The reason for this is a bit hard to explain, but it seems to result from the fact that dopamine release can be thought of as a “reward prediction error” signal. If you get a reward unexpectedly, dopamine spikes. If you expect a reward but don’t get it, dopamine spikes. If you expect a reward and get it reliably, then the dopamine circuits eventually quieten down. That’s why inconsistent behaviour from an LO is so agitating.
There is another factor here too, which is the accessibility of the reward. It’s possible to gorge yourself on food or social media – or gambling or shopping – but it is very hard to gorge yourself on LO access. For the vast majority of people, your can’t control your supply.
That makes the “more contact to shatter your illusions” strategy risky, because even if it were theoretically possible to gorge on LO contact to the point of nausea, you can’t practically do it.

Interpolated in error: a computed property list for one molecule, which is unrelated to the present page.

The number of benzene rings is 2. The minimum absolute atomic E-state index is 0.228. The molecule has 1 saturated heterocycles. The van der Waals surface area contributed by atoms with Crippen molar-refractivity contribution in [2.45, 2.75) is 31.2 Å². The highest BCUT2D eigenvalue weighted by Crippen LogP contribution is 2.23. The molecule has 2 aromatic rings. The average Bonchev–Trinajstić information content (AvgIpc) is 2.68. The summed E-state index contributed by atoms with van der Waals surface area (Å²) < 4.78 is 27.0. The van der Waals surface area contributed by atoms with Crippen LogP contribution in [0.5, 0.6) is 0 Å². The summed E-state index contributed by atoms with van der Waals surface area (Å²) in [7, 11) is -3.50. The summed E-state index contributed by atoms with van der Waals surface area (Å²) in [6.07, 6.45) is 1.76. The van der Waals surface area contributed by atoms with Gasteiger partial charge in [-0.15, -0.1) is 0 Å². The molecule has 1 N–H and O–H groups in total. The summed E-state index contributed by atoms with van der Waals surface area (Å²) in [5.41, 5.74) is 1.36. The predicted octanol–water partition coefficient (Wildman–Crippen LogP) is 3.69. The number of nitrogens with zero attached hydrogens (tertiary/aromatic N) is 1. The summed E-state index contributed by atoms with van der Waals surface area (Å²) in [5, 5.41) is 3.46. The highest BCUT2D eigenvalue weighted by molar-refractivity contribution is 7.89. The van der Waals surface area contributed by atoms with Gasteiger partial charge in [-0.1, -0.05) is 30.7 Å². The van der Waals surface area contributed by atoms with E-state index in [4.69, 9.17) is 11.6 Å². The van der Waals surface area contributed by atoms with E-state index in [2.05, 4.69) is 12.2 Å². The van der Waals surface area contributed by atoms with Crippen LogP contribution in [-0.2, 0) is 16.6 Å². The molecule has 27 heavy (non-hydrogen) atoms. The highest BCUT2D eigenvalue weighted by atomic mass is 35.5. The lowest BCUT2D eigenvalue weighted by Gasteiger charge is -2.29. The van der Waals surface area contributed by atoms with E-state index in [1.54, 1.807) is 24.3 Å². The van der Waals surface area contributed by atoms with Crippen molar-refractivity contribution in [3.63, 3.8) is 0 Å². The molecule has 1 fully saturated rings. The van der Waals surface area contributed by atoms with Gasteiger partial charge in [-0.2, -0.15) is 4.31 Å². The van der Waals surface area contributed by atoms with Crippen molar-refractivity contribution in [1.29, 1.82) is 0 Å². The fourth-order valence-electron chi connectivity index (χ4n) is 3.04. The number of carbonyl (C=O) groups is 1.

4. Personal variation
Finally, it is worth reflecting on the fact that maybe limerence isn’t actually a special case, and is just like other behavioural (and substance) addictions, for which people vary in their susceptibility.
Some people get addicted to alcohol, others don’t. Some struggle to resist delicious foods and have larger appetites. Some get obsessed with shopping, or gambling, or celebrities, or even music. We all of us have unique tastes and unique vulnerabilities. That reward system is overlaid by an executive brain that is programmed by an idiosyncratic personal history, all over which develops in a complex social environment.
It does seem a cop out, though, to just throw up our hands and declare “it’s complicated”. Of course it is, but there must be common threads, common experiences, common elements that mean some desires are just more potent and hard to resist.
When it comes down to it, limerence is kind of the worst case scenario for addiction: an uncertain reward you can’t control access to, which doesn’t get boring, and is linked to one of the most powerful biological imperatives we have.
Maybe it isn’t such as mystery why it’s so addictive, after all.